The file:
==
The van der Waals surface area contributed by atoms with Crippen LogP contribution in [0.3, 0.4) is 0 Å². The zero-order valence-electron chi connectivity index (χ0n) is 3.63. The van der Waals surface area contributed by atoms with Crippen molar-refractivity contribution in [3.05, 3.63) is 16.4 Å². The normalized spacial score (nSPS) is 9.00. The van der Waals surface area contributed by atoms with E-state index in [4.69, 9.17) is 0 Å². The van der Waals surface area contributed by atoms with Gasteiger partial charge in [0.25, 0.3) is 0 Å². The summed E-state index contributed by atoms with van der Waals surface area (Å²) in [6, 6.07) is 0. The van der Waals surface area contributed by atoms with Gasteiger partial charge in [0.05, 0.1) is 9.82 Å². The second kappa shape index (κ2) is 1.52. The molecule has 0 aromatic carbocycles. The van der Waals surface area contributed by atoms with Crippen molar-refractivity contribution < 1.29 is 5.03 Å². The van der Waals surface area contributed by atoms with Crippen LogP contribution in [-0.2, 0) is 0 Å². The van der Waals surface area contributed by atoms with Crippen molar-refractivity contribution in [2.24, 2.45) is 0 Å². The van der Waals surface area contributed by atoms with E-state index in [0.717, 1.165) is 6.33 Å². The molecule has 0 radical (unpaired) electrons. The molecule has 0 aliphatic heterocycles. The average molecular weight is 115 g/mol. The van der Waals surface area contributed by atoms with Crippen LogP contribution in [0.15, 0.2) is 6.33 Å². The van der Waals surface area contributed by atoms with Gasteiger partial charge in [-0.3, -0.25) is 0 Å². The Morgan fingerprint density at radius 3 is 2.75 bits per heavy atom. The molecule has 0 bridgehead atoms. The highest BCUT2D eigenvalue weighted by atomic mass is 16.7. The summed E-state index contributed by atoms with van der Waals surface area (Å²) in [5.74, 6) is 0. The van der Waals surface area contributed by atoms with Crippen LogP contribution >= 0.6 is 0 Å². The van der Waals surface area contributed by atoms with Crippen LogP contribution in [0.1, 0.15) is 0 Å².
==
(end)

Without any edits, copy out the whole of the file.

The van der Waals surface area contributed by atoms with Crippen LogP contribution in [0.3, 0.4) is 0 Å². The zero-order valence-electron chi connectivity index (χ0n) is 3.63. The van der Waals surface area contributed by atoms with Crippen molar-refractivity contribution in [3.05, 3.63) is 16.4 Å². The normalized spacial score (nSPS) is 9.00. The van der Waals surface area contributed by atoms with E-state index in [4.69, 9.17) is 0 Å². The van der Waals surface area contributed by atoms with Gasteiger partial charge in [0.25, 0.3) is 0 Å². The summed E-state index contributed by atoms with van der Waals surface area (Å²) in [6, 6.07) is 0. The van der Waals surface area contributed by atoms with Gasteiger partial charge in [0.05, 0.1) is 9.82 Å². The second kappa shape index (κ2) is 1.52. The molecule has 0 aromatic carbocycles. The van der Waals surface area contributed by atoms with Crippen molar-refractivity contribution < 1.29 is 5.03 Å². The van der Waals surface area contributed by atoms with Crippen LogP contribution in [-0.2, 0) is 0 Å². The van der Waals surface area contributed by atoms with Crippen molar-refractivity contribution in [2.24, 2.45) is 0 Å². The van der Waals surface area contributed by atoms with E-state index in [0.717, 1.165) is 6.33 Å². The molecule has 0 radical (unpaired) electrons. The molecule has 0 aliphatic heterocycles. The average molecular weight is 115 g/mol. The van der Waals surface area contributed by atoms with Crippen LogP contribution in [0.15, 0.2) is 6.33 Å². The van der Waals surface area contributed by atoms with Gasteiger partial charge in [-0.3, -0.25) is 0 Å². The Morgan fingerprint density at radius 3 is 2.75 bits per heavy atom. The molecule has 0 bridgehead atoms. The highest BCUT2D eigenvalue weighted by atomic mass is 16.7. The summed E-state index contributed by atoms with van der Waals surface area (Å²) in [5.74, 6) is 0. The van der Waals surface area contributed by atoms with Crippen LogP contribution >= 0.6 is 0 Å². The van der Waals surface area contributed by atoms with Crippen LogP contribution in [0.1, 0.15) is 0 Å².